The global insurance sector encountered one of its most challenging environments during the past 12 months. COVID-19 provides a number of difficulties in several jurisdictions, raising questions about policy clarity and transparency and the important “protection gap” exposed by the pandemic.
Meanwhile, the economic consequences unfolding mean “zero” (or negative) interest rates for even longer, rendering investment return more difficult to achieve. Not to mention asset price volatility. All of this is causing insurers to ramp up their modernisation and transformation objectives, review entire business lines, future focus areas, and operating models. And then there’s Brexit. Companies which have established themselves in Luxembourg have added considerably to the sector ecosystem and underscore the centre’s relevance as a global insurance hub.
Back in October, in my morning inbox, was the headline announcing the launch of the joint venture between Swiss Re and Daimler, Movinx, designed to transform the automotive and mobility insurance business, just one of many examples where players are seeking to reshape the insurance market. I continue to see the creation of new ecosystems and delivery models across the industry and expect it will change markedly in the coming quarters and years. What is most notable is the step-up in transformation ambitions as well as the increase in desired pace, influenced in part by COVID-19. At the same time, the pandemic underscores the importance of insurance in society, its benefits as well as certain shortcomings. Insurers have generally managed their business operations well through this period. However, it has led leadership across the sector to reevaluate entire business areas and ask how they can reduce the “cost to serve” while seeking to enhance stakeholder experience. These contribute to the burning platforms catalysing the change agenda and new thinking in the sector.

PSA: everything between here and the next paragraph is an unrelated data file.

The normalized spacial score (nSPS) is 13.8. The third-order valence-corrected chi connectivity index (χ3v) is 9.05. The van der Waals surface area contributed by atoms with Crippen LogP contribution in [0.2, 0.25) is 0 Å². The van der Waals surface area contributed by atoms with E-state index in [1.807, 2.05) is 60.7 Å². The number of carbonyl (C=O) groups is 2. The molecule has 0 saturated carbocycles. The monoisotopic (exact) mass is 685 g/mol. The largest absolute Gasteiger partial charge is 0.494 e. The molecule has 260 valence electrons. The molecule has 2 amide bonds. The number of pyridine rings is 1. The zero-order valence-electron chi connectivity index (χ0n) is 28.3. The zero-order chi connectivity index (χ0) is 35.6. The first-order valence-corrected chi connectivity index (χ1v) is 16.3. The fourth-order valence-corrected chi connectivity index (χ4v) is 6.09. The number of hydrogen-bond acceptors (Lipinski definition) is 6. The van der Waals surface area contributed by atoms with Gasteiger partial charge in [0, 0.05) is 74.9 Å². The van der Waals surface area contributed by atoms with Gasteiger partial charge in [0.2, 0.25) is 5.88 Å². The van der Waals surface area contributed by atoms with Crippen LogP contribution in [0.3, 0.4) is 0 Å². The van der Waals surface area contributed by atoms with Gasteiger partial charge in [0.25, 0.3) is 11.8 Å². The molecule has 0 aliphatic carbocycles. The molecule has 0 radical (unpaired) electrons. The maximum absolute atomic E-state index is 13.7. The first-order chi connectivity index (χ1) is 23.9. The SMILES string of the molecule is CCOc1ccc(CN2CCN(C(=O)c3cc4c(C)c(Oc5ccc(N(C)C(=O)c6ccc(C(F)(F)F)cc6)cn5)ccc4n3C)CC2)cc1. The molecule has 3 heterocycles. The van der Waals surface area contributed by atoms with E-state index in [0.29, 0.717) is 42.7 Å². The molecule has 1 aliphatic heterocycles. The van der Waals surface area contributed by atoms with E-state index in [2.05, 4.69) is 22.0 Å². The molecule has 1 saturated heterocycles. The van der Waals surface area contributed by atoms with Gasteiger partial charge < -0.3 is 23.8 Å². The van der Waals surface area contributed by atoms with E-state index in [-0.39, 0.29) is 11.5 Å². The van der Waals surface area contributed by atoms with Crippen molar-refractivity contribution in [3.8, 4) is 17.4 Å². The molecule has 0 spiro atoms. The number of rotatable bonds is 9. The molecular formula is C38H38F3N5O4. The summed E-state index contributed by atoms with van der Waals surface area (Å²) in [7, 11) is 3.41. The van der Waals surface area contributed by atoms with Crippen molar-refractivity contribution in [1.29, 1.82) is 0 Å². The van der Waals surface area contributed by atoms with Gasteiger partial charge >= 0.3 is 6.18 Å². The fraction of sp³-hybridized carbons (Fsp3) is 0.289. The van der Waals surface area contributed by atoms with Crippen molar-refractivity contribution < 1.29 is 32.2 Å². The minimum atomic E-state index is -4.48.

Beyond COVID-19: The Six Key Strategic Priorities For Luxembourg Insurers In A Post-Crisis World
Beyond COVID-19, how should insurers meet changing market demands and how do they need to refine their strategy and business model? Below are six key priorities that have been identified for insurers in Luxembourg. While each should be considered in light of a specific business segment focus, all are relevant, especially as there may be a longer road to economic recovery than may have been envisaged at the outset of the first wave of the pandemic.
Over the past five months, clients have been intensively engaged in the first three areas highlighted above. While these remain key focus areas, points 4, 5 and 6 are clearly on the agenda of insurers in both the short and medium term.
Luxembourg, A Jurisdiction Of Choice For Insurers & Reinsurers
People from all corners of the world often ask why Luxembourg has been a chosen jurisdiction for so many leading global and international brands. In short, it's the cocktail of “stability and agility” (often stirred, never shaken!). As a founding member of the EU, it is strategically positioned at the heart of Europe. We are consistently rated AAA by the three main rating agencies with a responsive tax system. Luxembourg is known as a centre of R&D and innovation and a hub for international talent comprising a highly skilled, multilingual workforce.
A critical factor for Luxembourg is having a stand-alone insurance regulator. Luxembourg is one of only three EU countries to maintain a dedicated insurance only regulator, in this case the Commissariat Aux Assurances (CAA). This leads to a focus on the sector and its very particular needs and requirements. Companies often refer to the clear requirements of the regulator from the first meeting. Notwithstanding, the authority has seen its workload increase considerably given the decision of the UK to exit the EU, thereby requiring certain insurers to establish a new regulated entity to maintain distribution access to the wider European market.
On 28 September 2020, the CAA published its annual report and key figures for 2019. The Luxembourg market continued to benefit from Brexit and consolidated its international growth. The regulator has already anticipated the effects of the COVID-19 crisis and confirmed it will focus on solvency ratios, especially with respect to Brexit newcomers (i.e. (re)insurers which migrated from the UK to Luxembourg because of Brexit).